In 1951, Jack Kerouac wrote On the Road on his typewriter as a continuous 120 foot-long scroll, feverishly recording in twenty days his experiences during road trips in the United States and Mexico, which he began with Neil Cassady in the late 1940s. On the Road was finally published in 1957, and Kerouac was immediately acknowledged as the voice of the Beat Generation, a new group of writers, including Allen Ginsberg and William S. Burroughs, who became known for their embracing of radical free-verse style.
Ed Ruschas singular art has recorded the shifting emblems of American life in the form of Hollywood logos, stylized gas stations, and archetypal landscapes. His wry choice of words and indirect phrases mines the perpetual interplay between language as a physical thing and language as a transparent medium. During the sixties, he created a series of cheaply printed photographic books as deadpan meditations on the romantic vision of the road epitomized by the Beats. His typologies of the urban environment of Los Angeles included Twenty-six Gasoline Stations (1963) and Every Building on the Sunset Strip (1966). In Royal Road Test (1967), he brought the word and the road together in a conceptual prank by documenting himself dropping a vintage typewriter from a speeding Buick.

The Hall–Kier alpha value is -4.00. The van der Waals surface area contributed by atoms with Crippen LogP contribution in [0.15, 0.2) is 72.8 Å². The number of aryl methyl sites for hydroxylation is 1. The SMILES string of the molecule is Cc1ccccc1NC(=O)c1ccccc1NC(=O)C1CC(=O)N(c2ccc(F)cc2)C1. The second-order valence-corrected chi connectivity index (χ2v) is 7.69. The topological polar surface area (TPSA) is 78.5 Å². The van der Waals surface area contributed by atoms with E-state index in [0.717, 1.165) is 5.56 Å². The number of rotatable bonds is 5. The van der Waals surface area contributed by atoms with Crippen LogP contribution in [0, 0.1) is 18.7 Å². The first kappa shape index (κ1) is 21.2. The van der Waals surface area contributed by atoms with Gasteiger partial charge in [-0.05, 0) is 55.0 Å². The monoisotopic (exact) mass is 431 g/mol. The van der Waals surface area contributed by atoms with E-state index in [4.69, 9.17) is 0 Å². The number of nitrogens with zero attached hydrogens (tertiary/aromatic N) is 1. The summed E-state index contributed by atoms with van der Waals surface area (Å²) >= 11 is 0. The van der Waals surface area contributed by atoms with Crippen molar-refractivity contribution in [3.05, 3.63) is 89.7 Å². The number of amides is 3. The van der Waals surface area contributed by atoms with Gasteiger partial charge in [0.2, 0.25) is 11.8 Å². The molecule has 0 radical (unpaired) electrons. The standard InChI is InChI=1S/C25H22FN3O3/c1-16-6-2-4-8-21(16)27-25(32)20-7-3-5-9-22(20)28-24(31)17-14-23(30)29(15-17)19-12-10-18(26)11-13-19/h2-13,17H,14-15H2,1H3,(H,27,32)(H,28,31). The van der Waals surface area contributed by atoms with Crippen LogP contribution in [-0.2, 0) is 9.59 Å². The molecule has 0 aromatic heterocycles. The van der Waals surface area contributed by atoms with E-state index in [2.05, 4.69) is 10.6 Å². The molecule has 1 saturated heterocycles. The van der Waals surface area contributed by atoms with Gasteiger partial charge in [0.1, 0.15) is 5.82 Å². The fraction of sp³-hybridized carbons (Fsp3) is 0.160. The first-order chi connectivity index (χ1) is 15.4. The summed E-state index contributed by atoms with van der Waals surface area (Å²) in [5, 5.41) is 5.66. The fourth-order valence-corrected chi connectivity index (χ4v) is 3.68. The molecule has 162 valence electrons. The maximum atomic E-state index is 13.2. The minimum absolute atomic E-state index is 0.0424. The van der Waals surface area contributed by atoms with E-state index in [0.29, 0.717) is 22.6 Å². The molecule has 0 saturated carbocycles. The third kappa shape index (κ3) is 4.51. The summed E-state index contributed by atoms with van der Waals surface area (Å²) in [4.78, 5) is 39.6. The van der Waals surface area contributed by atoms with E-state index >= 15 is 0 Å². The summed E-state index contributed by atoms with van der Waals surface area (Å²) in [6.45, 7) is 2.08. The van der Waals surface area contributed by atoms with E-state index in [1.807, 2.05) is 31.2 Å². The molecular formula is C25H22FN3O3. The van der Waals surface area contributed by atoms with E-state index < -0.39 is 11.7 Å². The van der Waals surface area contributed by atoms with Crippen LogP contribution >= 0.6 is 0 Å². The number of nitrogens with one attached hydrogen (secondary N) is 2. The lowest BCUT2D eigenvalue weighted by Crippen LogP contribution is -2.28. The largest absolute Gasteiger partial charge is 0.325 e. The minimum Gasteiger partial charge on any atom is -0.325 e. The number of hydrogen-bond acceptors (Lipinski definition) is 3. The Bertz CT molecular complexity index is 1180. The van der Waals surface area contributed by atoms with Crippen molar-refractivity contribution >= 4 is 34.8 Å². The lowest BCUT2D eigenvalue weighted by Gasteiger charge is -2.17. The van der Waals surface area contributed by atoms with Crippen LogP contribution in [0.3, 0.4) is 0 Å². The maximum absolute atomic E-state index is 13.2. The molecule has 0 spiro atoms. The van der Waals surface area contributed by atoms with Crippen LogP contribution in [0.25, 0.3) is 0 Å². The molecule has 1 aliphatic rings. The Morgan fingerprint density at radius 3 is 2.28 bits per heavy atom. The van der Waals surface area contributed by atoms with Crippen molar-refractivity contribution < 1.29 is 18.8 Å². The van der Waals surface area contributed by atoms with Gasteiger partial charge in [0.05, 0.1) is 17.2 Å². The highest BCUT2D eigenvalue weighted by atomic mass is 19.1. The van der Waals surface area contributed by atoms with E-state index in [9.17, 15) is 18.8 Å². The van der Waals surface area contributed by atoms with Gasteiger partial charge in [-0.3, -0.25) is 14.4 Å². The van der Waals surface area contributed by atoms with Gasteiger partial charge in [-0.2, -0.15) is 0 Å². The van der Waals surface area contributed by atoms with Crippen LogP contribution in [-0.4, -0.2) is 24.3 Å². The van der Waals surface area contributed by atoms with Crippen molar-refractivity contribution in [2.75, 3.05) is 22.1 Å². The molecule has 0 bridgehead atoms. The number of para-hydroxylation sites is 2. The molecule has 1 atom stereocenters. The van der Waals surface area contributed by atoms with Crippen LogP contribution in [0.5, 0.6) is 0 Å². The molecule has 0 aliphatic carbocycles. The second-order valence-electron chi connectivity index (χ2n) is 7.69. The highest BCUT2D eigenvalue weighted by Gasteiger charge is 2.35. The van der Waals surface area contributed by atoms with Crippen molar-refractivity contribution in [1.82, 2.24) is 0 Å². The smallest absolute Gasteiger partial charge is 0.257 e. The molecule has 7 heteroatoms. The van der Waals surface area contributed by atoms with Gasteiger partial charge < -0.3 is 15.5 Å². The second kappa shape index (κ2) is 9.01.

Over the last couple of years, Ruscha has turned his attention to On the Road, resulting in his own version of Kerouacs Beat bible. Kerouacs entire text appears accompanied by black and white photographic illustrations that Ruscha has either taken himself, commissioned from other photographers, or selected from found images to refer closely to the details and impressions that the author describes, from car parts to jazz instruments, from sandwich stacks to tire burns on a desert road.
Coinciding with Ed Ruscha: Fifty Years of Painting at the Hayward Gallery in London, Gagosian
presents an exhibition of selected illustrated spreads from this special version of On the Road, along with a bound copy of the limited-edition book.
On the Road is published by Gagosian Gallery and Steidl. The leather-bound book comprises 228 pages, signed and numbered by the artist in an edition of 350 and presented in a slip-case.
Ed Ruscha was born in Omaha, Nebraska in 1937 and studied painting, photography, and graphic design at the Chouinard Art Institute (now CalArts). His work is collected by major museums worldwide and has been shown extensively, most recently the drawing retrospective Cotton Puffs, Q-Tips®, Smoke and Mirrors, which toured U.S museums in 2004-2005 and Ed Ruscha: Photographer at the Whitney Museum of American Art and the Musée National Jeu de Paume, Paris in 2006. Ed Ruscha: Fifty Years of Painting opens at the Hayward Gallery on October 14.